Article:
The Special Relationship with Lebanon
Nicholas Blanford, writing in the Christian Science Monitor describes Syria's aims in Lebanon.
"Syria is going to disengage. I think they have no option.... Syria is looking for an honorable way out," says Joshua Landis, professor of Middle Eastern studies at the University of Oklahoma and author of the syriacomment.com weblog, who is currently living in Damascus.When I asked a high ranking Ba'thist the other day if Syria would regularize relations with Lebanon to the extent of opening an embassy there, he said:
"The ideal course is for Lahoud to resign, a compromise candidate to be elected and a new government to be formed. The new president and the new government would then ask the Syrians to leave before elections are held," says Chibli Mallat, a professor of international law at St. Joseph University.
A transparent electoral process, free of traditional Syrian-backed gerrymandering, could give the opposition the majority in parliament, which would make President Lahoud's position untenable.
However, analysts doubt that Lahoud will go quietly.....
While the prospects looks bleak for some of Syria's most loyal allies in Lebanon, analysts in Damascus say that the Syrian government is "optimistic" it can forge a new relationship with a future government in Beirut.
"The crucial time will be from now until the elections," says Ibrahim Hamidi, a Syrian political analyst and correspondent for the Arabic Al Hayat daily. "If the Syrians play the game cleverly, they can have good relations with any government in Beirut." ...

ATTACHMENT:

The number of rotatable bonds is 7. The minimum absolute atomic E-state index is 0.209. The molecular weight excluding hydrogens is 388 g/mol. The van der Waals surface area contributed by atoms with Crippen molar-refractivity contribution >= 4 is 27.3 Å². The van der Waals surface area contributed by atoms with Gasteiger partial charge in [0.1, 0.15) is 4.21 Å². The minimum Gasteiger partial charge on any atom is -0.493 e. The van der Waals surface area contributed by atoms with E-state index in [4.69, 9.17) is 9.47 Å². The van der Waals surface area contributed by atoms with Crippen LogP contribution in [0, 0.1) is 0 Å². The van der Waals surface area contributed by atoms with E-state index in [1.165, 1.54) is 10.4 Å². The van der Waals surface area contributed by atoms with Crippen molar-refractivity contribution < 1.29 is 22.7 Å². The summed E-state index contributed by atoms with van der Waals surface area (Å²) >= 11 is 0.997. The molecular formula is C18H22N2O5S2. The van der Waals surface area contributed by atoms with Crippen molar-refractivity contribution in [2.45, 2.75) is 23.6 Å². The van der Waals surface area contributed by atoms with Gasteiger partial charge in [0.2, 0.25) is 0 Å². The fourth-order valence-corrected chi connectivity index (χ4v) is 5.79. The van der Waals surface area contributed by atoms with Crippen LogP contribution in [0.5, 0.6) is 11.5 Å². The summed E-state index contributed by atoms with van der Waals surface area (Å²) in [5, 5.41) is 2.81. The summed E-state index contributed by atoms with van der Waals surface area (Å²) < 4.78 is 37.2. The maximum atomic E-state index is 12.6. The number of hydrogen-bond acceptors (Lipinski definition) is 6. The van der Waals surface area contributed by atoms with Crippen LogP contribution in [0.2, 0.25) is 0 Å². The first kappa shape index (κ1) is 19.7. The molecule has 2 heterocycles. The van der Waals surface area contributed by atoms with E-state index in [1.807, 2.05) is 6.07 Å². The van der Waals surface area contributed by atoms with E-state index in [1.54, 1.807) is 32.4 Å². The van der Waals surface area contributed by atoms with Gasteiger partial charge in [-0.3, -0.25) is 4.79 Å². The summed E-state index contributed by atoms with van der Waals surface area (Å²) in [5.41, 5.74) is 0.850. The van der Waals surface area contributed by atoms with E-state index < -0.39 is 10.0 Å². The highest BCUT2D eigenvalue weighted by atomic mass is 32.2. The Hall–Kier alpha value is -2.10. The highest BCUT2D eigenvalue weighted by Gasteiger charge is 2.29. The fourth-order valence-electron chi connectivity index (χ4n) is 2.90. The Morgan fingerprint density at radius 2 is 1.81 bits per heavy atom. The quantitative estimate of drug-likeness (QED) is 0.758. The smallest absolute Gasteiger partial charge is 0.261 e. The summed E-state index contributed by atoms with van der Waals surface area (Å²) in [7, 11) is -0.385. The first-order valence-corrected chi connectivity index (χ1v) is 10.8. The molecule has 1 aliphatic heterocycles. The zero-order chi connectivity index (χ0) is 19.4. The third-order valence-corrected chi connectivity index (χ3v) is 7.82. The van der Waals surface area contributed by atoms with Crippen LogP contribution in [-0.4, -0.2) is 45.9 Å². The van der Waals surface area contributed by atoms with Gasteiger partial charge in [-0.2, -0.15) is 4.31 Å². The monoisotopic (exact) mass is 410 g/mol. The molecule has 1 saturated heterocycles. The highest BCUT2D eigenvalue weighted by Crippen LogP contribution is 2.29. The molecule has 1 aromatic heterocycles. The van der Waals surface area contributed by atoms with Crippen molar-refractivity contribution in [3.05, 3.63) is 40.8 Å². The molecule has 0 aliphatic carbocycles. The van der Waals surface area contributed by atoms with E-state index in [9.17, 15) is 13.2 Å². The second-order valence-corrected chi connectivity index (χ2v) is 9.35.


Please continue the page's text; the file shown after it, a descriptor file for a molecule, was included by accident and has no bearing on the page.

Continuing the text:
Analysts in Damascus say that senior members of the ruling Baath Party have accepted the necessity of withdrawing from Lebanon and regularizing relations between the two countries. But only up to a point.
Landis, the Damascus-based professor, says that in order of importance, the Syrians view retaining influence in Lebanon as second only to the survival of the regime. With the tentacles of Syrian influence removed from Lebanon, Damascus will sit back and watch from afar as the Lebanese adjust to the new realities, he says.
"They [the Lebanese] may be in the flush of freedom, but once the battleground for the future of Lebanon begins to take shape we are going to see all of those old confessional divisions line up, and Syria wants to be in a position where it's not the focus of attention, [but is a player] in the background," says Landis. "Syria's relationship with Lebanon is special and that's what Syria is trying to maintain throughout this whole thing."
No. That is a very sensitive point. The relationship between Lebanon and Syria is special. It is like Monaco and France. France does not have an embassy in Monaco.Of course, no country has an embassy in Monaco.